In mathematics, particularly topology, the homeomorphism group of a topological space is the group consisting of all homeomorphisms from the space to itself with function composition as the group operation. Homeomorphism groups are very important in the theory of topological spaces and in general are examples of automorphism groups. Homeomorphism groups are topological invariants in the sense that the homeomorphism groups of homeomorphic topological spaces are isomorphic as groups.

Properties and Examples

There is a natural group action of the homeomorphism group of a space on that space. Let $X$ be a topological space and denote the homeomorphism group of $X$ by $G$. The action is defined as follows: $\backslash begin\; G\backslash times\; X\; \&\backslash longrightarrow\; X\backslash \backslash \; (\backslash varphi,\; x)\; \&\backslash longmapsto\; \backslash varphi(x)\; \backslash end$ This is a group action since for all $\backslash varphi,\backslash psi\backslash in\; G$, $\backslash varphi\backslash cdot(\backslash psi\backslash cdot\; x)=\backslash varphi(\backslash psi(x))=(\backslash varphi\backslash circ\backslash psi)(x)$ where $\backslash cdot$ denotes the group action, and the identity element of $G$ (which is the identity function on $X$) sends points to themselves. If this action is transitive, then the space is said to be homogeneous.

Topology

As with other sets of maps between topological spaces, the homeomorphism group can be given a topology, such as the compact-open topology. In the case of regular, locally compact spaces the group multiplication is then continuous. If the space is compact and Hausdorff, the inversion is continuous as well and $Homeo(X)$ becomes a topological group as one can easily show. If $X$ is Hausdorff, locally compact and locally connected this holds as well.http://www.cs.vu.nl/~dijkstra/research/papers/2005compactopen.pdf However there are locally compact separable metric spaces for which the inversion map is not continuous and $Homeo(X)$ therefore not a topological group. In the category of topological spaces with homeomorphisms, group objects are exactly homeomorphism groups.

Mapping class group

In geometric topology especially, one considers the quotient group obtained by quotienting out by isotopy, called the mapping class group: :$(X)\; =\; (X)\; /\; \_0(X)$ The MCG can also be interpreted as the 0th homotopy group, $(X)\; =\; \backslash pi\_0((X))$. This yields the short exact sequence: :$1\; \backslash rightarrow\; \_0(X)\; \backslash rightarrow\; (X)\; \backslash rightarrow\; (X)\; \backslash rightarrow\; 1.$ In some applications, particularly surfaces, the homeomorphism group is studied via this short exact sequence, and by first studying the mapping class group and group of isotopically trivial homeomorphisms, and then (at times) the extension.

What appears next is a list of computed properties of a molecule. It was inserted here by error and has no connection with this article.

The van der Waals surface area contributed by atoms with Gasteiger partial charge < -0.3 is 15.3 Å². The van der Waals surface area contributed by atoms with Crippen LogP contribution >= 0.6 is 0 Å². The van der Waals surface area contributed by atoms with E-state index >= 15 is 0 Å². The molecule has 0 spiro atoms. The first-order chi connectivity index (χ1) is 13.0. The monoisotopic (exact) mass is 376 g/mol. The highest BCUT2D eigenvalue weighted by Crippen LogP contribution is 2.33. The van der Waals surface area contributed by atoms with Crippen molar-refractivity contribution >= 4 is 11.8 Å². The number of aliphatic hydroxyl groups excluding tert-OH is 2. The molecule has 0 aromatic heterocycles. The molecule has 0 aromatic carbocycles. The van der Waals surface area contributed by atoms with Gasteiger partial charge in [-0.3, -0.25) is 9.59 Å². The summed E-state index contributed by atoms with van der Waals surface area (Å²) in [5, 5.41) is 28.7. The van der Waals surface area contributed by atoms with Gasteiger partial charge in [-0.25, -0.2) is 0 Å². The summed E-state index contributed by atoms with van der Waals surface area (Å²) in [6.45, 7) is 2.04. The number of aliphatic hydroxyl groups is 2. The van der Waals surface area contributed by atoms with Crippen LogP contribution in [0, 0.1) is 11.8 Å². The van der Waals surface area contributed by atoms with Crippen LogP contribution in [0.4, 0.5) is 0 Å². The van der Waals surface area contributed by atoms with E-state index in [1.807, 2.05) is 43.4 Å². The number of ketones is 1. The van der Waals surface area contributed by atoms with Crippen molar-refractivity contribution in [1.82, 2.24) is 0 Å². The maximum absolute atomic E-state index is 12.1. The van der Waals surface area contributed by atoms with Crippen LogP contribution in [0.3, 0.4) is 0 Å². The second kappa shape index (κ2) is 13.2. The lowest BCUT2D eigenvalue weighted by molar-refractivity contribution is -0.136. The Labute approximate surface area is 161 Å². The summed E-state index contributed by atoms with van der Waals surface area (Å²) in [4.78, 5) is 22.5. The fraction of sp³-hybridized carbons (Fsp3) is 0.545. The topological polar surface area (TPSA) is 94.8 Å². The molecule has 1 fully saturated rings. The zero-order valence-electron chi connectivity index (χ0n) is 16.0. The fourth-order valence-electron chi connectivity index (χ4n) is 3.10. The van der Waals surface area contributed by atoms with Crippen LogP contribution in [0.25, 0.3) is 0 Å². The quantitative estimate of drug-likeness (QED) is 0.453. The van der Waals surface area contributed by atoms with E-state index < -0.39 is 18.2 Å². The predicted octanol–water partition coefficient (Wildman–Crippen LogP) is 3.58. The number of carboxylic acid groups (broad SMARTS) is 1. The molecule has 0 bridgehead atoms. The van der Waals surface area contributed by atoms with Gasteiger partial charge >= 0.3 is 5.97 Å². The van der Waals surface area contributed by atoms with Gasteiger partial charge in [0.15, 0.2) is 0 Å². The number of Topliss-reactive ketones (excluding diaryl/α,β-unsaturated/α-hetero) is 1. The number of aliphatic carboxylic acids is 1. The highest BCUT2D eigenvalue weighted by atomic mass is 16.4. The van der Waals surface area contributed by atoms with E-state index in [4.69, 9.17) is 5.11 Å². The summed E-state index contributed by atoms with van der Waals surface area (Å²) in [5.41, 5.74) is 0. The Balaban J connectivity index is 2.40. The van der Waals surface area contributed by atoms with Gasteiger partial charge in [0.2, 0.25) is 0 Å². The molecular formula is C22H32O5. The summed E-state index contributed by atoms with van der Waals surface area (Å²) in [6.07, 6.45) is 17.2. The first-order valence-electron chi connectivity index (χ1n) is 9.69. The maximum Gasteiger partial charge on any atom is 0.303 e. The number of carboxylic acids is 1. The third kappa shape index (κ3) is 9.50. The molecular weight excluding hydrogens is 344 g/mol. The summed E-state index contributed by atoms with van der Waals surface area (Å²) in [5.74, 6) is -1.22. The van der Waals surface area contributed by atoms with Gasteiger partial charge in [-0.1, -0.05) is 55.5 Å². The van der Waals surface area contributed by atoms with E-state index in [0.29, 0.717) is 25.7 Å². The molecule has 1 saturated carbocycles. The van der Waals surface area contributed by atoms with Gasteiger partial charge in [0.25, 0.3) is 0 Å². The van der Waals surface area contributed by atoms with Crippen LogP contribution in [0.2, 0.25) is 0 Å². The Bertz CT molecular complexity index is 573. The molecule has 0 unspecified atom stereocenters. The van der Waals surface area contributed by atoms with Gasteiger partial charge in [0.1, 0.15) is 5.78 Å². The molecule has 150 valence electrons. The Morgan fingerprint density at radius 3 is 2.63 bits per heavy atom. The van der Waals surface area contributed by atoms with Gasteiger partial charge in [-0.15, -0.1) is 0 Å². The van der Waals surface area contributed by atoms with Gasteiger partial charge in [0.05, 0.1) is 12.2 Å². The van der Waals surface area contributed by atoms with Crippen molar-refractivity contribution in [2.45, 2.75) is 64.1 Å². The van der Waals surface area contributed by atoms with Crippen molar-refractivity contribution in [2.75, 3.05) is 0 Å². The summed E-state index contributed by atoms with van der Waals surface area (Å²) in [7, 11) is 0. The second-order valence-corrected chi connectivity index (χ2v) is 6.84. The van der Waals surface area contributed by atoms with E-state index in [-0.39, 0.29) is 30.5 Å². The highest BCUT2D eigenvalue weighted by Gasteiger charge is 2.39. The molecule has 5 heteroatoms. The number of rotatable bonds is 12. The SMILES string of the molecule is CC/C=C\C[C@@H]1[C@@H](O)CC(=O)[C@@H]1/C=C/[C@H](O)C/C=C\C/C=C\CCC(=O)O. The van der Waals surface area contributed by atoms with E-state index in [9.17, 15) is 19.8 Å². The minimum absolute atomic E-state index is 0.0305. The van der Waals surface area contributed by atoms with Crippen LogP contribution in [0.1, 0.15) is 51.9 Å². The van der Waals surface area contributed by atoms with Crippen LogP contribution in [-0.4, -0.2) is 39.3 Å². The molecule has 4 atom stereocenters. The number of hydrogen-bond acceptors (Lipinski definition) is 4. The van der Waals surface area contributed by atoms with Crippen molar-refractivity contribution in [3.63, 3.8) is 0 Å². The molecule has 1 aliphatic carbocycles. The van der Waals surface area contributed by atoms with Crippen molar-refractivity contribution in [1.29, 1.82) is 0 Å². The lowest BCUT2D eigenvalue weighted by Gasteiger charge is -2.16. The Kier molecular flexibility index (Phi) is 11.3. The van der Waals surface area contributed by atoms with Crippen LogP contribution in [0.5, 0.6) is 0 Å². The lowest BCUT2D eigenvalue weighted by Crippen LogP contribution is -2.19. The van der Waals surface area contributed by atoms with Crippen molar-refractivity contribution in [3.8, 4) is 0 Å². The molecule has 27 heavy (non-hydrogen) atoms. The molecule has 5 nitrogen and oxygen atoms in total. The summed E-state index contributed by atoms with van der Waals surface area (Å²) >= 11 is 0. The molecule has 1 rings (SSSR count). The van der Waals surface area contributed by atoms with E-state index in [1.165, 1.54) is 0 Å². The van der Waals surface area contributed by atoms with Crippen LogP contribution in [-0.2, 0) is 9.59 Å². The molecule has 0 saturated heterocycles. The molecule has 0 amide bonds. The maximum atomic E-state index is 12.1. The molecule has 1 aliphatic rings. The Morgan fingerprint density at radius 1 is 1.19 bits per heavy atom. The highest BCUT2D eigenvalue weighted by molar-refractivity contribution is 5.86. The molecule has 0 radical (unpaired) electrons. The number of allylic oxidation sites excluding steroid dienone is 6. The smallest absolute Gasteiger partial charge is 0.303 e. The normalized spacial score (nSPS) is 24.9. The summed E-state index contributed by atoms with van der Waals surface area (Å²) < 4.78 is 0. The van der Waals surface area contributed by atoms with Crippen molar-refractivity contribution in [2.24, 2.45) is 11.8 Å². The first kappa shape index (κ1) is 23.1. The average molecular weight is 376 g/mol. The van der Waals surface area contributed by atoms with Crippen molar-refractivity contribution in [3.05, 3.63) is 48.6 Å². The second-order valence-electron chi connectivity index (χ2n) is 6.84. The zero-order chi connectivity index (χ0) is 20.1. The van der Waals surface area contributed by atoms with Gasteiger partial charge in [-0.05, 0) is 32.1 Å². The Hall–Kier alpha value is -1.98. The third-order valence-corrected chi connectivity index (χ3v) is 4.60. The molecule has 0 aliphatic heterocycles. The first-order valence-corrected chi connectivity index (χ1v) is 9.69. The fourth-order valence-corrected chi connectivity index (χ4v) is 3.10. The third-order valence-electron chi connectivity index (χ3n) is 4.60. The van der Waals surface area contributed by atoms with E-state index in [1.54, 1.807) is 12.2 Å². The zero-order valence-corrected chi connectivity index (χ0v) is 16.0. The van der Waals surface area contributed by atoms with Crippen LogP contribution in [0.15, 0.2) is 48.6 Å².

See also

* Mapping class group

References

* {{DEFAULTSORT:Homeomorphism Group Category:Group theory Category:Topology Category:Topological groups

Properties and Examples

There is a natural group action of the homeomorphism group of a space on that space. Let $X$ be a topological space and denote the homeomorphism group of $X$ by $G$. The action is defined as follows: $\backslash begin\; G\backslash times\; X\; \&\backslash longrightarrow\; X\backslash \backslash \; (\backslash varphi,\; x)\; \&\backslash longmapsto\; \backslash varphi(x)\; \backslash end$ This is a group action since for all $\backslash varphi,\backslash psi\backslash in\; G$, $\backslash varphi\backslash cdot(\backslash psi\backslash cdot\; x)=\backslash varphi(\backslash psi(x))=(\backslash varphi\backslash circ\backslash psi)(x)$ where $\backslash cdot$ denotes the group action, and the identity element of $G$ (which is the identity function on $X$) sends points to themselves. If this action is transitive, then the space is said to be homogeneous.

Topology

As with other sets of maps between topological spaces, the homeomorphism group can be given a topology, such as the compact-open topology. In the case of regular, locally compact spaces the group multiplication is then continuous. If the space is compact and Hausdorff, the inversion is continuous as well and $Homeo(X)$ becomes a topological group as one can easily show. If $X$ is Hausdorff, locally compact and locally connected this holds as well.http://www.cs.vu.nl/~dijkstra/research/papers/2005compactopen.pdf However there are locally compact separable metric spaces for which the inversion map is not continuous and $Homeo(X)$ therefore not a topological group. In the category of topological spaces with homeomorphisms, group objects are exactly homeomorphism groups.

Mapping class group

In geometric topology especially, one considers the quotient group obtained by quotienting out by isotopy, called the mapping class group: :$(X)\; =\; (X)\; /\; \_0(X)$ The MCG can also be interpreted as the 0th homotopy group, $(X)\; =\; \backslash pi\_0((X))$. This yields the short exact sequence: :$1\; \backslash rightarrow\; \_0(X)\; \backslash rightarrow\; (X)\; \backslash rightarrow\; (X)\; \backslash rightarrow\; 1.$ In some applications, particularly surfaces, the homeomorphism group is studied via this short exact sequence, and by first studying the mapping class group and group of isotopically trivial homeomorphisms, and then (at times) the extension.

See also

* Mapping class group

References

* {{DEFAULTSORT:Homeomorphism Group Category:Group theory Category:Topology Category:Topological groups